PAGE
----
Roll With The Punches; Wi-Fi’s One-Two Combo


Addressing the explosive growth of mobility is as easy as hitting a moving target. Consider the moving target of mobility in general, combined with the fact that mobile users actually move, and the equation compounds exponentially.

Keeping up takes a quick step.

More often than not those seeking new Wi-Fi networks break their investigation down into two elements: the APs (feeds and speeds) and the solution elements (management, BYOD/Guest on-boarding, and analytics). While the solution elements are often considered the front-runner when selecting one vendor from another, there remains a large group of buyers whose selection criterion is heavily dependent on AP feeds and speeds.

It’s always an interesting conversation, for me, chatting with prospective or existing customers.

I’m often asked, “How fast are your access points?” usually followed with “how many devices per radio can you support?” The old one-two combo that attempts to knock me back on my feet towards the ropes.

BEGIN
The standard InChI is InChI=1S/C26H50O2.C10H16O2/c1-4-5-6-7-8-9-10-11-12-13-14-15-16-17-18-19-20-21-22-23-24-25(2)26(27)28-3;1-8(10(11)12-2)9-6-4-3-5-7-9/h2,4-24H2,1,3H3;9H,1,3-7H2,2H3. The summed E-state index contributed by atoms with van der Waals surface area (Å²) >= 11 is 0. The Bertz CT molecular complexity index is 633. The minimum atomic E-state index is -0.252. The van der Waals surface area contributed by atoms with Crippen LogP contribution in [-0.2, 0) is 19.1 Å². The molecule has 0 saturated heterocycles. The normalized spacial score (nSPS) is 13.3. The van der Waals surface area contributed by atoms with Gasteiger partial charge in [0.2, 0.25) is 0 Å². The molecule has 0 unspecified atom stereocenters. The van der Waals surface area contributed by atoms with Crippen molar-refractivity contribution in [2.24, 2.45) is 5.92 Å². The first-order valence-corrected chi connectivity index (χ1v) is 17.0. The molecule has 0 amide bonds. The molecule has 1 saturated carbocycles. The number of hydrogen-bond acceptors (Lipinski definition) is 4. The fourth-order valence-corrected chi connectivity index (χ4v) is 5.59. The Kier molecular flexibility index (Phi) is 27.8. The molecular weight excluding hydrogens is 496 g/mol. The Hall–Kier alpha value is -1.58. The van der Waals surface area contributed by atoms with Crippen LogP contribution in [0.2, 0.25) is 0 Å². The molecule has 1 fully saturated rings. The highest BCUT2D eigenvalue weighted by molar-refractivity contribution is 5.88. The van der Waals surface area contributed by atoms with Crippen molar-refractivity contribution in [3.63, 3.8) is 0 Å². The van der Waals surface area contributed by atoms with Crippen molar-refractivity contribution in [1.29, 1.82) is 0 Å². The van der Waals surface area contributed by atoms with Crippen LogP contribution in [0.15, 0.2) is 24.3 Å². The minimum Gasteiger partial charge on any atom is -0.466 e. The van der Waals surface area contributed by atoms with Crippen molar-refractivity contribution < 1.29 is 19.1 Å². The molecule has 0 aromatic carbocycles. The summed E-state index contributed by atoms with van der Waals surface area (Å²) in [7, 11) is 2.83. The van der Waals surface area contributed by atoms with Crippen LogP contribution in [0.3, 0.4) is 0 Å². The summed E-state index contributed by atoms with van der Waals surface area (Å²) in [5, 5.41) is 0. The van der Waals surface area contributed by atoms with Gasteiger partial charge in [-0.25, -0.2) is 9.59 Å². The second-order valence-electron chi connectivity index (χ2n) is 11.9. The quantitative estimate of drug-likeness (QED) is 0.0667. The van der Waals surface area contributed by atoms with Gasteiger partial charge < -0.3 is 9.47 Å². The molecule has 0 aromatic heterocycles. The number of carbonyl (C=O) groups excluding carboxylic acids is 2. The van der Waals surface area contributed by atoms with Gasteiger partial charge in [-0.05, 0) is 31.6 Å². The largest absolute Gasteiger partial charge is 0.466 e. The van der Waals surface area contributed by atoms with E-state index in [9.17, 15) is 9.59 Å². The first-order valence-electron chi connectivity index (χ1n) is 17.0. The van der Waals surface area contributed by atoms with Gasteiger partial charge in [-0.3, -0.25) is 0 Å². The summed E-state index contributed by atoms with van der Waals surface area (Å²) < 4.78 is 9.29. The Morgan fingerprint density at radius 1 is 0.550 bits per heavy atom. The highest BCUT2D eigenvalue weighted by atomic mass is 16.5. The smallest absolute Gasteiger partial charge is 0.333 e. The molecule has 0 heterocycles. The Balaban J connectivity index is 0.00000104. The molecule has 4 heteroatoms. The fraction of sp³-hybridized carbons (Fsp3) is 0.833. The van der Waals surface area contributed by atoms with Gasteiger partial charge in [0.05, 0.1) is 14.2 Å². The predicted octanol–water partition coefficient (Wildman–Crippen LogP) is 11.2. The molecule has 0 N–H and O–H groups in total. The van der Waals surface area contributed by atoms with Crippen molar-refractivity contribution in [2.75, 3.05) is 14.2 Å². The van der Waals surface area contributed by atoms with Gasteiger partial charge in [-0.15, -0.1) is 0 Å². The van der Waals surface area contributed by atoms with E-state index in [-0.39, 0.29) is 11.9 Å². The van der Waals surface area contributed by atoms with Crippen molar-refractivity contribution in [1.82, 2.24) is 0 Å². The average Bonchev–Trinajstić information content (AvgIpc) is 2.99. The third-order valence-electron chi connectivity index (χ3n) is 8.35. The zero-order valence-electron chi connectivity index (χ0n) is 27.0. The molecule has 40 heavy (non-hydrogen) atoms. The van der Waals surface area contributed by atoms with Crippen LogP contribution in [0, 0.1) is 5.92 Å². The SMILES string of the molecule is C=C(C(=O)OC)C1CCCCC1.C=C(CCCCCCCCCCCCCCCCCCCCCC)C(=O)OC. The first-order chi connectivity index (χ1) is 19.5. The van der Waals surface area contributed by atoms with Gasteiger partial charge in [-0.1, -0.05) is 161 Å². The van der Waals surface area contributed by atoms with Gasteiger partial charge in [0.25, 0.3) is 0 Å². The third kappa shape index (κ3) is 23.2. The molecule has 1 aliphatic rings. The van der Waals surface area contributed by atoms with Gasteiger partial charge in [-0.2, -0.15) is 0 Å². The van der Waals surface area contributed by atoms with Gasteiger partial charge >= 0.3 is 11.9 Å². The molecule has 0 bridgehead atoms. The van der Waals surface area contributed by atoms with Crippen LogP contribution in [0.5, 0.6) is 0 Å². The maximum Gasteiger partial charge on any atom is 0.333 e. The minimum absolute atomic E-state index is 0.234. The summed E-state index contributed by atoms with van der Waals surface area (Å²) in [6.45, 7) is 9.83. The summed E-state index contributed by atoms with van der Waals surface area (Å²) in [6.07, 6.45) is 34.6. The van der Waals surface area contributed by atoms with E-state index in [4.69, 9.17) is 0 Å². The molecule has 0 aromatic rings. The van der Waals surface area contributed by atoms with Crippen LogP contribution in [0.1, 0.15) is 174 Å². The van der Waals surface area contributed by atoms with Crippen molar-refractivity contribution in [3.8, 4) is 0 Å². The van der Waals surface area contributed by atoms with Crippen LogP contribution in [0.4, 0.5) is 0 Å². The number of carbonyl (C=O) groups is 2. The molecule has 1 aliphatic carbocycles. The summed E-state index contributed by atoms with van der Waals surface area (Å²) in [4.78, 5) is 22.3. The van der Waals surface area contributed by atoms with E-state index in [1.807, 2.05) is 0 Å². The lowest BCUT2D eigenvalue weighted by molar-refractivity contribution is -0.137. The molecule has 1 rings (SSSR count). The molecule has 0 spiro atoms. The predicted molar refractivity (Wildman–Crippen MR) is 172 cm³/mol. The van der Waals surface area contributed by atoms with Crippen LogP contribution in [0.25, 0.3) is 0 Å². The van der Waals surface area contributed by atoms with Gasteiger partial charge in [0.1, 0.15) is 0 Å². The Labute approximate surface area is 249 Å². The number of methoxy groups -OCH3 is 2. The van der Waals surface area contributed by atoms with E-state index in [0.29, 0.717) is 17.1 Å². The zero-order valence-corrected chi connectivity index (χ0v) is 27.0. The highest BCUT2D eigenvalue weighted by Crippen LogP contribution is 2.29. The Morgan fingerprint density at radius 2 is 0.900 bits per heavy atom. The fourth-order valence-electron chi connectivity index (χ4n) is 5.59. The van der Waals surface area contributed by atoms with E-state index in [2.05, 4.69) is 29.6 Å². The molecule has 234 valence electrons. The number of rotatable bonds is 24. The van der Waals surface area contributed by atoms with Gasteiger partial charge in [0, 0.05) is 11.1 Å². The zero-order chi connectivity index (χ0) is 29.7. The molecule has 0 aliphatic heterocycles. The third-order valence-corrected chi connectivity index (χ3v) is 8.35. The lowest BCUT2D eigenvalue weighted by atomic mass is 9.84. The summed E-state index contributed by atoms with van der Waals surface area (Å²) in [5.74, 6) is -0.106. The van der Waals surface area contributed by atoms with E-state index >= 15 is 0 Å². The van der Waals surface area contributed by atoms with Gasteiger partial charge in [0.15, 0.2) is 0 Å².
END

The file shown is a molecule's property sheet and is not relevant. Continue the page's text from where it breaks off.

And don’t get me wrong there is an answer to both of the questions, but my slow response is rooted in a lack of general understanding – the punches certainly did not create a momentary stupor. I know the always-popular “AP Bakeoff” is usually a few steps away coming to attempt a knockout blow.

The questions aren’t as flawed as I suggest; what is flawed is anyone who answers these questions with a simple number as opposed to exposing the variables required to actually calculate.

Let’s look at both questions a bit deeper.

Question #1 – How fast are your access points?

Answer #1 – there is always a data sheet, regardless of vendor, that will prescribe a maximum data rate. As experts we are quick to point out the variables in this equation such as band in use, channel widths, protocol deployed and overall environment quality. We then blurt out a rate such as 1.3Gbps on 5GHz, assuming 80MHz channel width, 256 QAM achieved with near proximity to an AP and high SNR.